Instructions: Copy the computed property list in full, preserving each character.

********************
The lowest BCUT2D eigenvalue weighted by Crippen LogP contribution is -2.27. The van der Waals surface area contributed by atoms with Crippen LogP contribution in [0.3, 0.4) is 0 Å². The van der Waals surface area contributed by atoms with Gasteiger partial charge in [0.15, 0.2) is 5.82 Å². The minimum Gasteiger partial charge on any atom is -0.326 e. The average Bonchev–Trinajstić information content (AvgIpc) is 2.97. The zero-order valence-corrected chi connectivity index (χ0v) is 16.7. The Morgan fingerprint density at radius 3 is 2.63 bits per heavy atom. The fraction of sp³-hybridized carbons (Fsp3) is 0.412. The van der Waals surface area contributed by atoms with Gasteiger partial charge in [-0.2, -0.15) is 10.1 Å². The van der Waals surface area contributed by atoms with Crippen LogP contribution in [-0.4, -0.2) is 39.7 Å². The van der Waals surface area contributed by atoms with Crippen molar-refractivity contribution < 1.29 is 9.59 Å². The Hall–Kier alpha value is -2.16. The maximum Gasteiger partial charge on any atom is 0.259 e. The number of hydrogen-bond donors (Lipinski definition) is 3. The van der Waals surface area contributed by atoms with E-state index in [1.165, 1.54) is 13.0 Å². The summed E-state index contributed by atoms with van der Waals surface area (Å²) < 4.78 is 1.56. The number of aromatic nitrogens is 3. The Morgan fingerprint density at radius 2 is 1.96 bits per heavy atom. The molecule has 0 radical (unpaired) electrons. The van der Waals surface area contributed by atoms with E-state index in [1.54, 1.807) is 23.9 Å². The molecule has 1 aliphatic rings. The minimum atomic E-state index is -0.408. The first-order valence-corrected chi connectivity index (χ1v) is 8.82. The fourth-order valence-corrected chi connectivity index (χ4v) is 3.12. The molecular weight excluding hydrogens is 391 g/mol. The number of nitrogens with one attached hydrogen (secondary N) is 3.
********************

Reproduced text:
The lowest BCUT2D eigenvalue weighted by Crippen LogP contribution is -2.27. The van der Waals surface area contributed by atoms with Crippen LogP contribution in [0.3, 0.4) is 0 Å². The van der Waals surface area contributed by atoms with Gasteiger partial charge in [0.15, 0.2) is 5.82 Å². The minimum Gasteiger partial charge on any atom is -0.326 e. The average Bonchev–Trinajstić information content (AvgIpc) is 2.97. The zero-order valence-corrected chi connectivity index (χ0v) is 16.7. The Morgan fingerprint density at radius 3 is 2.63 bits per heavy atom. The fraction of sp³-hybridized carbons (Fsp3) is 0.412. The van der Waals surface area contributed by atoms with Gasteiger partial charge in [-0.2, -0.15) is 10.1 Å². The van der Waals surface area contributed by atoms with Crippen LogP contribution in [-0.4, -0.2) is 39.7 Å². The van der Waals surface area contributed by atoms with Crippen molar-refractivity contribution < 1.29 is 9.59 Å². The Hall–Kier alpha value is -2.16. The maximum Gasteiger partial charge on any atom is 0.259 e. The number of hydrogen-bond donors (Lipinski definition) is 3. The van der Waals surface area contributed by atoms with E-state index in [1.165, 1.54) is 13.0 Å². The summed E-state index contributed by atoms with van der Waals surface area (Å²) < 4.78 is 1.56. The number of aromatic nitrogens is 3. The Morgan fingerprint density at radius 2 is 1.96 bits per heavy atom. The molecule has 0 radical (unpaired) electrons. The van der Waals surface area contributed by atoms with E-state index in [1.54, 1.807) is 23.9 Å². The molecule has 1 aliphatic rings. The minimum atomic E-state index is -0.408. The first-order valence-corrected chi connectivity index (χ1v) is 8.82. The fourth-order valence-corrected chi connectivity index (χ4v) is 3.12. The molecular weight excluding hydrogens is 391 g/mol. The number of nitrogens with one attached hydrogen (secondary N) is 3.